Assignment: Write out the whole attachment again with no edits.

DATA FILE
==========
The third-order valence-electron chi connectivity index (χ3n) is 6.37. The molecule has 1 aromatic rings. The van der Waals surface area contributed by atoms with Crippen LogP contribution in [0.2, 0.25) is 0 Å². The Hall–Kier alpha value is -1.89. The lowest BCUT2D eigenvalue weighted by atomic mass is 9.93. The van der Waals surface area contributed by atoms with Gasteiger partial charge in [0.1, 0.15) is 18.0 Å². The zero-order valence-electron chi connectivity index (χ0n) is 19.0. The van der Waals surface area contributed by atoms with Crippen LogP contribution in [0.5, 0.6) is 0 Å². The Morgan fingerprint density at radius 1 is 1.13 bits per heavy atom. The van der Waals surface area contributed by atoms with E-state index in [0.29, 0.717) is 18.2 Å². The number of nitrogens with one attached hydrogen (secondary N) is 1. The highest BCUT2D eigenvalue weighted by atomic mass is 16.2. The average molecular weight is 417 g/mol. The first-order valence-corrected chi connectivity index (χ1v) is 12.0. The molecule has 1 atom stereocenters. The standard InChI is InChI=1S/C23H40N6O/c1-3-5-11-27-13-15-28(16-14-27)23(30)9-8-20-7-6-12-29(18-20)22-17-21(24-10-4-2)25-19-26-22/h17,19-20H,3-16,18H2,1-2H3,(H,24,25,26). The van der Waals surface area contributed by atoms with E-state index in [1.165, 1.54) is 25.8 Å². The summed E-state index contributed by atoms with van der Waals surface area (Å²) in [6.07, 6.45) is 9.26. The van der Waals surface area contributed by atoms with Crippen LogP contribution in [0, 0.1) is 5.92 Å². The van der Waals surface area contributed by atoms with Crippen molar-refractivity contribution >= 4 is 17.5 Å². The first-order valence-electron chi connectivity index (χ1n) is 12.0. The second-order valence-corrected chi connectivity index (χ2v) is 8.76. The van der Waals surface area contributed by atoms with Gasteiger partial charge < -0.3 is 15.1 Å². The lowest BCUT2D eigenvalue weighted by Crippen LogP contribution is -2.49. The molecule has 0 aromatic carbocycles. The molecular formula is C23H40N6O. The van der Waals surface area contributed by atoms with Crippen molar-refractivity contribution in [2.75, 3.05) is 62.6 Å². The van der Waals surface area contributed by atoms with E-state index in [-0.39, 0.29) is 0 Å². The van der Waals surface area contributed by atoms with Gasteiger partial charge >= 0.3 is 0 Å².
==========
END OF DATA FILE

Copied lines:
The third-order valence-electron chi connectivity index (χ3n) is 6.37. The molecule has 1 aromatic rings. The van der Waals surface area contributed by atoms with Crippen LogP contribution in [0.2, 0.25) is 0 Å². The Hall–Kier alpha value is -1.89. The lowest BCUT2D eigenvalue weighted by atomic mass is 9.93. The van der Waals surface area contributed by atoms with Gasteiger partial charge in [0.1, 0.15) is 18.0 Å². The zero-order valence-electron chi connectivity index (χ0n) is 19.0. The van der Waals surface area contributed by atoms with Crippen LogP contribution in [0.5, 0.6) is 0 Å². The Morgan fingerprint density at radius 1 is 1.13 bits per heavy atom. The van der Waals surface area contributed by atoms with E-state index in [0.29, 0.717) is 18.2 Å². The number of nitrogens with one attached hydrogen (secondary N) is 1. The highest BCUT2D eigenvalue weighted by atomic mass is 16.2. The average molecular weight is 417 g/mol. The first-order valence-corrected chi connectivity index (χ1v) is 12.0. The molecule has 1 atom stereocenters. The standard InChI is InChI=1S/C23H40N6O/c1-3-5-11-27-13-15-28(16-14-27)23(30)9-8-20-7-6-12-29(18-20)22-17-21(24-10-4-2)25-19-26-22/h17,19-20H,3-16,18H2,1-2H3,(H,24,25,26). The van der Waals surface area contributed by atoms with E-state index in [1.165, 1.54) is 25.8 Å². The summed E-state index contributed by atoms with van der Waals surface area (Å²) in [6.07, 6.45) is 9.26. The van der Waals surface area contributed by atoms with Crippen LogP contribution in [0, 0.1) is 5.92 Å². The van der Waals surface area contributed by atoms with Crippen molar-refractivity contribution >= 4 is 17.5 Å². The first-order valence-electron chi connectivity index (χ1n) is 12.0. The second-order valence-corrected chi connectivity index (χ2v) is 8.76. The van der Waals surface area contributed by atoms with Gasteiger partial charge < -0.3 is 15.1 Å². The lowest BCUT2D eigenvalue weighted by Crippen LogP contribution is -2.49. The molecule has 0 aromatic carbocycles. The molecular formula is C23H40N6O. The van der Waals surface area contributed by atoms with Crippen molar-refractivity contribution in [2.75, 3.05) is 62.6 Å². The van der Waals surface area contributed by atoms with E-state index in [-0.39, 0.29) is 0 Å². The van der Waals surface area contributed by atoms with Gasteiger partial charge >= 0.3 is 0 Å².